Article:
Monday, October 29, 2012

Time for a Change

It's been about a month since I last wrote anything and it's been great. My primary reason is that my time has been spent either working (something that no one else I read about on the Internet actually has to do), family stuff, climbing, or learning guitar. The last activity has actually been really helpful in refocusing my mind away from the ceaseless flow of non-events in the climbing world, reaching its logical culmination in the news from the Red River Gorge, news that is truly non-news. Please, no more reports of ascents of Southern Smoke, even if your dog climbed it. And the same goes for all boulders in Switzerland, South Africa, as well as speed ascents of anything anywhere. If you became an "athlete" on a "team," nobody cares. If you actually care about climbing being in the Olympics, you are part of the problem. I am wondering what something actually original and interesting will look like in the world of climbing

My other pursuit, which I file under work, is coaching climbing. Not 11 year-olds who climb 14c but people who want to do the best they can under the strictures of age and real schedules. This has proven to be a really valuable experience for me, pressing me to get to the essence of what it means to be a better climber. For me this consists of understanding yourself and what you really want to do. And the more smoke and mirrors imagery that is pumped out by the publicity machine (harnesses that are also shorts? No wonder Jakob Schubert looks so unhappy) the more confused everyone is about climbing well. In short, you don't need to train on a Beastmaker or a Moon Board or whatever  gadget of the week is just out. You need to to think clearly about what you are doing. Maybe you need to buy a guitar and an amp. It's OK to have a life with purpose outside of climbing. In fact it helps. You certainly don't need to watch the latest sponsored video of 20-something climbers on permanent vacation.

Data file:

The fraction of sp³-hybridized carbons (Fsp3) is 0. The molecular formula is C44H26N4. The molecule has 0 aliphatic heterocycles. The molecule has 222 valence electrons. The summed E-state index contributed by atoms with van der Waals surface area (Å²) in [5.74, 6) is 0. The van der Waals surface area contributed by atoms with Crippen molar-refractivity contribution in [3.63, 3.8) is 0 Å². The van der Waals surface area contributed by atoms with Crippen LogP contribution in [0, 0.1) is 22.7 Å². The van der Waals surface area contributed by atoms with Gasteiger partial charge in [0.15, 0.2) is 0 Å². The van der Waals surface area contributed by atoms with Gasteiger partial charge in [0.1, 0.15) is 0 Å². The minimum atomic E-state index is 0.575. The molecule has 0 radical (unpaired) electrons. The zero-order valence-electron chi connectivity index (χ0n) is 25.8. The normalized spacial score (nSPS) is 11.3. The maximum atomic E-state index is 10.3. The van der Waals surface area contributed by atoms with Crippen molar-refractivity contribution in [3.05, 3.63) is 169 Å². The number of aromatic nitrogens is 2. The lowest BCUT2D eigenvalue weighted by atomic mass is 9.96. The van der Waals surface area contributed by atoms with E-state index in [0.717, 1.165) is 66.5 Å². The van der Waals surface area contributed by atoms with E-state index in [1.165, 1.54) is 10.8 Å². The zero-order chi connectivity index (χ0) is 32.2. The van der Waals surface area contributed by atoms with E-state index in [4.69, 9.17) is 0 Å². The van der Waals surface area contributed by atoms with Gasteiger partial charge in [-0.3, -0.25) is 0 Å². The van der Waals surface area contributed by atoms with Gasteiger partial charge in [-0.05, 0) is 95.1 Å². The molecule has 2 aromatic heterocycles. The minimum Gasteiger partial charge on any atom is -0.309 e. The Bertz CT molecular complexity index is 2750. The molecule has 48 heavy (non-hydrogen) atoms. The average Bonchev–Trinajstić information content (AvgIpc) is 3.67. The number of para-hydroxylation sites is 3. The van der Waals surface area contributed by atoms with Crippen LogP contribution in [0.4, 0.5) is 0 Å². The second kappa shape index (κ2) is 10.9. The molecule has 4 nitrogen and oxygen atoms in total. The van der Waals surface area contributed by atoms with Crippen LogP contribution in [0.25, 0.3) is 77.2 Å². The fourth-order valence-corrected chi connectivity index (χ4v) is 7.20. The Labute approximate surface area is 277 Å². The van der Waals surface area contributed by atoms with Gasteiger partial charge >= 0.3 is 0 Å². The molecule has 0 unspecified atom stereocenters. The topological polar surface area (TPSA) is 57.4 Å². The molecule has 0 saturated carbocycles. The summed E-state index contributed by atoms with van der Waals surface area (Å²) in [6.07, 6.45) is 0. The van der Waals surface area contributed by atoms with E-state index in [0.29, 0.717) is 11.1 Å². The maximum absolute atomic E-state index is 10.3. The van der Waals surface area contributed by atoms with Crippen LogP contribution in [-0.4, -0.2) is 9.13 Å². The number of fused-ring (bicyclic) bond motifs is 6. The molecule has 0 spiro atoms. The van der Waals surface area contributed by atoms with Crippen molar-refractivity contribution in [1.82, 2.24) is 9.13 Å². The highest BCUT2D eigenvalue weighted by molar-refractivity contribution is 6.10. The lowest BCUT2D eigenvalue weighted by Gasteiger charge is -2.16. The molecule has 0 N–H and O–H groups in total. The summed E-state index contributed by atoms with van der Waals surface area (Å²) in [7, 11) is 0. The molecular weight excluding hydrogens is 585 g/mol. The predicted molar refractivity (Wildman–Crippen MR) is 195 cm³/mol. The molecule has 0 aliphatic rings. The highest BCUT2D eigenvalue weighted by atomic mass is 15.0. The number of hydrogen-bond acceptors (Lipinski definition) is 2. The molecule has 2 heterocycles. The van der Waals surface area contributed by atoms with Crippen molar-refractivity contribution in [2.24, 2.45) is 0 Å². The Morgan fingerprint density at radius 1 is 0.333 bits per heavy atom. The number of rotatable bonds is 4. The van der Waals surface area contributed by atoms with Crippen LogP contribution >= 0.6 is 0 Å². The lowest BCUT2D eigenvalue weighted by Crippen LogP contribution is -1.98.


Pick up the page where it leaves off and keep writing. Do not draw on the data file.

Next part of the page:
If you want to do something productive climbing-wise, you might sit down for a few minutes and ponder the questions that my friend Brady Robinson is raising in a TEDx talk he gave in Boulder. The essence of his thesis is the need for conservation groups to engage with outdoor recreation groups, especially those with younger participants. While I agree with the basic drift of the argument, I am increasingly concerned that climbing has become an extractive industry with companies and individual entrepreneurs focused on mining the "outdoor space" mostly in a figurative sense, with negative consequences down the road primarily for the environment. While I agree that climbing is not as blatantly destructive as say ATV riding or building a new ski lift, the shift towards a consumerist approach to the sport is a defining feature of the past decade. I am especially struck by the lack of concern expressed by climbers about this trend. As Brady points out, there was once a strong undercurrent of resistance to societal and economic norms in the earlier vision of the sport. Now climbers enthusiastically accept marketing and a entrepreneurial approach to the sport, proving that capital can co-opt and colonize just about anything that has perceived value.

My primary concern in all this is that climbers have begun to fundamentally lose sight of the deeper environment in which they move, perceiving instead a kind of artificial theater in which they act, separated from any real consequences, organic or personal, a theater defined by symbols and imagery that are increasingly the product of capital. While in the short term, this approach can seem to promote an interest in the outdoors, in the long term, unless a deeper understanding of the environment emerges, it can reverse the equation, making the human element seem more important and shifting the balance towards convenience and well, access. We see this in the use of perma-draws and pad-stashing for example, as well as a constant push for "development" of  new crags without any regard for the ambient environment.